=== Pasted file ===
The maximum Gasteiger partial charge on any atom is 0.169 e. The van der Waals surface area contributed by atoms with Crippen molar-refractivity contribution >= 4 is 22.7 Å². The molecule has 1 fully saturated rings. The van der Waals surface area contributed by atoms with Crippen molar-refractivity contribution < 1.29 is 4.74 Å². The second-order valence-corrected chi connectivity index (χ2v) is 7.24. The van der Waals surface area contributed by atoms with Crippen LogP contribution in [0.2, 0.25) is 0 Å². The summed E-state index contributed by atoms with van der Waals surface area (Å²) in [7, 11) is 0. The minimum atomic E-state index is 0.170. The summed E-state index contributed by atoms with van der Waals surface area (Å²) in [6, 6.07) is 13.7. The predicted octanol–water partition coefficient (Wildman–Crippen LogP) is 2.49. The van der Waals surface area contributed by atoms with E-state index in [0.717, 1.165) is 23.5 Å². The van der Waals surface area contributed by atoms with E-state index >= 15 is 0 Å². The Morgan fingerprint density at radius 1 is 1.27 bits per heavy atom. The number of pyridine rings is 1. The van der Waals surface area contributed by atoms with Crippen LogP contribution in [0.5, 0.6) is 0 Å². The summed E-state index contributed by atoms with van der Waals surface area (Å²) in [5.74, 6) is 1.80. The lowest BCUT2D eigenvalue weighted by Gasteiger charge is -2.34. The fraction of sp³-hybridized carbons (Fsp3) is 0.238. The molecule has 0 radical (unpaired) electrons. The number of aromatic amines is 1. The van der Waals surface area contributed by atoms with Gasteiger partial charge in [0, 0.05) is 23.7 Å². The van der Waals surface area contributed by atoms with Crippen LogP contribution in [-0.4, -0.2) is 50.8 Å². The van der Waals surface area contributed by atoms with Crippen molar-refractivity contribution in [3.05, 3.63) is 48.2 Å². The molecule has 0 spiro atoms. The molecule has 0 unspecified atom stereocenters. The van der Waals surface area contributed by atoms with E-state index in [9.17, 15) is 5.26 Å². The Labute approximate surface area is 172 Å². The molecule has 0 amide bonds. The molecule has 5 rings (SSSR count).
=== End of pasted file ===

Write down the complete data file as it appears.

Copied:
The maximum Gasteiger partial charge on any atom is 0.169 e. The van der Waals surface area contributed by atoms with Crippen molar-refractivity contribution >= 4 is 22.7 Å². The molecule has 1 fully saturated rings. The van der Waals surface area contributed by atoms with Crippen molar-refractivity contribution < 1.29 is 4.74 Å². The second-order valence-corrected chi connectivity index (χ2v) is 7.24. The van der Waals surface area contributed by atoms with Crippen LogP contribution in [0.2, 0.25) is 0 Å². The summed E-state index contributed by atoms with van der Waals surface area (Å²) in [7, 11) is 0. The minimum atomic E-state index is 0.170. The summed E-state index contributed by atoms with van der Waals surface area (Å²) in [6, 6.07) is 13.7. The predicted octanol–water partition coefficient (Wildman–Crippen LogP) is 2.49. The van der Waals surface area contributed by atoms with E-state index in [0.717, 1.165) is 23.5 Å². The van der Waals surface area contributed by atoms with E-state index >= 15 is 0 Å². The Morgan fingerprint density at radius 1 is 1.27 bits per heavy atom. The number of pyridine rings is 1. The van der Waals surface area contributed by atoms with Crippen LogP contribution in [0.5, 0.6) is 0 Å². The summed E-state index contributed by atoms with van der Waals surface area (Å²) in [5.74, 6) is 1.80. The lowest BCUT2D eigenvalue weighted by Gasteiger charge is -2.34. The fraction of sp³-hybridized carbons (Fsp3) is 0.238. The molecule has 0 radical (unpaired) electrons. The number of aromatic amines is 1. The van der Waals surface area contributed by atoms with Gasteiger partial charge in [0, 0.05) is 23.7 Å². The van der Waals surface area contributed by atoms with Crippen LogP contribution in [-0.4, -0.2) is 50.8 Å². The van der Waals surface area contributed by atoms with Crippen molar-refractivity contribution in [3.05, 3.63) is 48.2 Å². The molecule has 0 spiro atoms. The molecule has 0 unspecified atom stereocenters. The van der Waals surface area contributed by atoms with E-state index in [9.17, 15) is 5.26 Å². The Labute approximate surface area is 172 Å². The molecule has 0 amide bonds. The molecule has 5 rings (SSSR count).